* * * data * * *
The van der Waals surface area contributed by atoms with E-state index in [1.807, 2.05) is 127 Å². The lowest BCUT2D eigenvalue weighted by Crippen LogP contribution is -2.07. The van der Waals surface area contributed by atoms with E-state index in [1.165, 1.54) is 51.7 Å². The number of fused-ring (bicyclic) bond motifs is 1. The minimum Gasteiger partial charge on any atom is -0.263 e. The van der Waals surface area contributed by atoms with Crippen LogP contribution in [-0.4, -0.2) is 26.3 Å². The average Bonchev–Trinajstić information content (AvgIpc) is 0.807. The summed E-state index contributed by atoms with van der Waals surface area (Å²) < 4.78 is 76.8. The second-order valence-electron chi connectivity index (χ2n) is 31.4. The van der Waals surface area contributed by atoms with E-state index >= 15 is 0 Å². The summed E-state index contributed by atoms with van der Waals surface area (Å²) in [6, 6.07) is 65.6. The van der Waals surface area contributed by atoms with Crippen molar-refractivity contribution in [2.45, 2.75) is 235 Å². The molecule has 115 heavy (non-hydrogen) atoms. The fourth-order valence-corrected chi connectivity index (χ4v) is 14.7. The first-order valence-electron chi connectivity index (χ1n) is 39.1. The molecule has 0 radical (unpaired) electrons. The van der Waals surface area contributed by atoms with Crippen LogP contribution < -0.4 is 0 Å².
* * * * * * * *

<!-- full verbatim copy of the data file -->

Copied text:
The van der Waals surface area contributed by atoms with E-state index in [1.807, 2.05) is 127 Å². The lowest BCUT2D eigenvalue weighted by Crippen LogP contribution is -2.07. The van der Waals surface area contributed by atoms with E-state index in [1.165, 1.54) is 51.7 Å². The number of fused-ring (bicyclic) bond motifs is 1. The minimum Gasteiger partial charge on any atom is -0.263 e. The van der Waals surface area contributed by atoms with Crippen LogP contribution in [-0.4, -0.2) is 26.3 Å². The average Bonchev–Trinajstić information content (AvgIpc) is 0.807. The summed E-state index contributed by atoms with van der Waals surface area (Å²) < 4.78 is 76.8. The second-order valence-electron chi connectivity index (χ2n) is 31.4. The van der Waals surface area contributed by atoms with E-state index >= 15 is 0 Å². The summed E-state index contributed by atoms with van der Waals surface area (Å²) in [6, 6.07) is 65.6. The van der Waals surface area contributed by atoms with Crippen molar-refractivity contribution in [2.45, 2.75) is 235 Å². The molecule has 115 heavy (non-hydrogen) atoms. The fourth-order valence-corrected chi connectivity index (χ4v) is 14.7. The first-order valence-electron chi connectivity index (χ1n) is 39.1. The molecule has 0 radical (unpaired) electrons. The van der Waals surface area contributed by atoms with Crippen LogP contribution < -0.4 is 0 Å².